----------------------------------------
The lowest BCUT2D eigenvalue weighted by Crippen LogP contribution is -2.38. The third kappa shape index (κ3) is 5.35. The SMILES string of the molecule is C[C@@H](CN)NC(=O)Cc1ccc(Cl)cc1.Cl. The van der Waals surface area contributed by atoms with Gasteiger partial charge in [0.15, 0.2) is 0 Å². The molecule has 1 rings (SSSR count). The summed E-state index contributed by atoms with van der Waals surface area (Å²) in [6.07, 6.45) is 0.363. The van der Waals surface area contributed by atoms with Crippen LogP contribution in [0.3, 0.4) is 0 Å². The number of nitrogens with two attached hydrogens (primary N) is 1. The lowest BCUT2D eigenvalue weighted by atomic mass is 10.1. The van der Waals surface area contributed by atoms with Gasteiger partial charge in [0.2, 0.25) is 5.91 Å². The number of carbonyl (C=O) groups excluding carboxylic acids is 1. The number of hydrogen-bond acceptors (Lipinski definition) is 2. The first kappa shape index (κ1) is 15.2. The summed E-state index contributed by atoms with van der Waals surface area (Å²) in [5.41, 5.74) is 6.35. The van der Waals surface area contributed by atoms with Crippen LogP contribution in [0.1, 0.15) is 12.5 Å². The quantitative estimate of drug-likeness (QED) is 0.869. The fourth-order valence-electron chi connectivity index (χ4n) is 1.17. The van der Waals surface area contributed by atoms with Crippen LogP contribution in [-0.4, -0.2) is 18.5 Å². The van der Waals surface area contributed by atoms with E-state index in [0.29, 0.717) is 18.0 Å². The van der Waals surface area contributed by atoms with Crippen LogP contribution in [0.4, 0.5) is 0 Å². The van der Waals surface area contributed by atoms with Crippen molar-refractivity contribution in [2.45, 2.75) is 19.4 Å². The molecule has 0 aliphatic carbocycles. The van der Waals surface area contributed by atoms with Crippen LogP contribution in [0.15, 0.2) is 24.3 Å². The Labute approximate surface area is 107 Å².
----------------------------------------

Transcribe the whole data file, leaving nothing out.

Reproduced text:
The lowest BCUT2D eigenvalue weighted by Crippen LogP contribution is -2.38. The third kappa shape index (κ3) is 5.35. The SMILES string of the molecule is C[C@@H](CN)NC(=O)Cc1ccc(Cl)cc1.Cl. The van der Waals surface area contributed by atoms with Gasteiger partial charge in [0.15, 0.2) is 0 Å². The molecule has 1 rings (SSSR count). The summed E-state index contributed by atoms with van der Waals surface area (Å²) in [6.07, 6.45) is 0.363. The van der Waals surface area contributed by atoms with Crippen LogP contribution in [0.3, 0.4) is 0 Å². The number of nitrogens with two attached hydrogens (primary N) is 1. The lowest BCUT2D eigenvalue weighted by atomic mass is 10.1. The van der Waals surface area contributed by atoms with Gasteiger partial charge in [0.2, 0.25) is 5.91 Å². The number of carbonyl (C=O) groups excluding carboxylic acids is 1. The number of hydrogen-bond acceptors (Lipinski definition) is 2. The first kappa shape index (κ1) is 15.2. The summed E-state index contributed by atoms with van der Waals surface area (Å²) in [5.41, 5.74) is 6.35. The van der Waals surface area contributed by atoms with Crippen LogP contribution in [0.1, 0.15) is 12.5 Å². The quantitative estimate of drug-likeness (QED) is 0.869. The fourth-order valence-electron chi connectivity index (χ4n) is 1.17. The van der Waals surface area contributed by atoms with Crippen LogP contribution in [-0.4, -0.2) is 18.5 Å². The van der Waals surface area contributed by atoms with E-state index in [0.29, 0.717) is 18.0 Å². The van der Waals surface area contributed by atoms with Crippen LogP contribution in [0.4, 0.5) is 0 Å². The van der Waals surface area contributed by atoms with Crippen molar-refractivity contribution in [2.45, 2.75) is 19.4 Å². The molecule has 0 aliphatic carbocycles. The van der Waals surface area contributed by atoms with Crippen LogP contribution in [0.15, 0.2) is 24.3 Å². The Labute approximate surface area is 107 Å².